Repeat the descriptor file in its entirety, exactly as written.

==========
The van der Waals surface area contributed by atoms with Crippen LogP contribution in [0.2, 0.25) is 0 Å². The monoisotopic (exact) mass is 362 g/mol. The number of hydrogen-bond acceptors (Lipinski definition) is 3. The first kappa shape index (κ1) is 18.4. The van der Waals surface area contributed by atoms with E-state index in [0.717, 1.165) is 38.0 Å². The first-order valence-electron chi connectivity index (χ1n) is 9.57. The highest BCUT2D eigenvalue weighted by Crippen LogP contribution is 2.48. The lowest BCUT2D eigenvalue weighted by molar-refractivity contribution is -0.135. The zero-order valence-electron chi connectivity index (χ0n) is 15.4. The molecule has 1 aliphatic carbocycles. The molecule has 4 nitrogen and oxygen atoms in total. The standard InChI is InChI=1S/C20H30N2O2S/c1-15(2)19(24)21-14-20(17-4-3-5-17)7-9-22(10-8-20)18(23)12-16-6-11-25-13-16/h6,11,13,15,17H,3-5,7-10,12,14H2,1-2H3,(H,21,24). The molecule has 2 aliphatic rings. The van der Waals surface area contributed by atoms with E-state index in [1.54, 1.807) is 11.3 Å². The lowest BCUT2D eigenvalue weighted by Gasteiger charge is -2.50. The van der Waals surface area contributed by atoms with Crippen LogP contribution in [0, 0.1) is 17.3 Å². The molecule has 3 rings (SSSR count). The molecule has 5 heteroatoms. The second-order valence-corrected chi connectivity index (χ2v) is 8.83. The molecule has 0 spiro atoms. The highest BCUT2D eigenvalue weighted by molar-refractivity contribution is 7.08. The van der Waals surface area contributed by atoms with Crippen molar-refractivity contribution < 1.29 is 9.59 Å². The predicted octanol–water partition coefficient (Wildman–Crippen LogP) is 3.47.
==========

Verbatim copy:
The van der Waals surface area contributed by atoms with Crippen LogP contribution in [0.2, 0.25) is 0 Å². The monoisotopic (exact) mass is 362 g/mol. The number of hydrogen-bond acceptors (Lipinski definition) is 3. The first kappa shape index (κ1) is 18.4. The van der Waals surface area contributed by atoms with E-state index in [0.717, 1.165) is 38.0 Å². The first-order valence-electron chi connectivity index (χ1n) is 9.57. The highest BCUT2D eigenvalue weighted by Crippen LogP contribution is 2.48. The lowest BCUT2D eigenvalue weighted by molar-refractivity contribution is -0.135. The zero-order valence-electron chi connectivity index (χ0n) is 15.4. The molecule has 1 aliphatic carbocycles. The molecule has 4 nitrogen and oxygen atoms in total. The standard InChI is InChI=1S/C20H30N2O2S/c1-15(2)19(24)21-14-20(17-4-3-5-17)7-9-22(10-8-20)18(23)12-16-6-11-25-13-16/h6,11,13,15,17H,3-5,7-10,12,14H2,1-2H3,(H,21,24). The molecule has 2 aliphatic rings. The van der Waals surface area contributed by atoms with E-state index in [1.54, 1.807) is 11.3 Å². The lowest BCUT2D eigenvalue weighted by Gasteiger charge is -2.50. The van der Waals surface area contributed by atoms with Crippen LogP contribution in [0, 0.1) is 17.3 Å². The molecule has 3 rings (SSSR count). The molecule has 5 heteroatoms. The second-order valence-corrected chi connectivity index (χ2v) is 8.83. The molecule has 0 spiro atoms. The highest BCUT2D eigenvalue weighted by molar-refractivity contribution is 7.08. The van der Waals surface area contributed by atoms with Crippen molar-refractivity contribution < 1.29 is 9.59 Å². The predicted octanol–water partition coefficient (Wildman–Crippen LogP) is 3.47.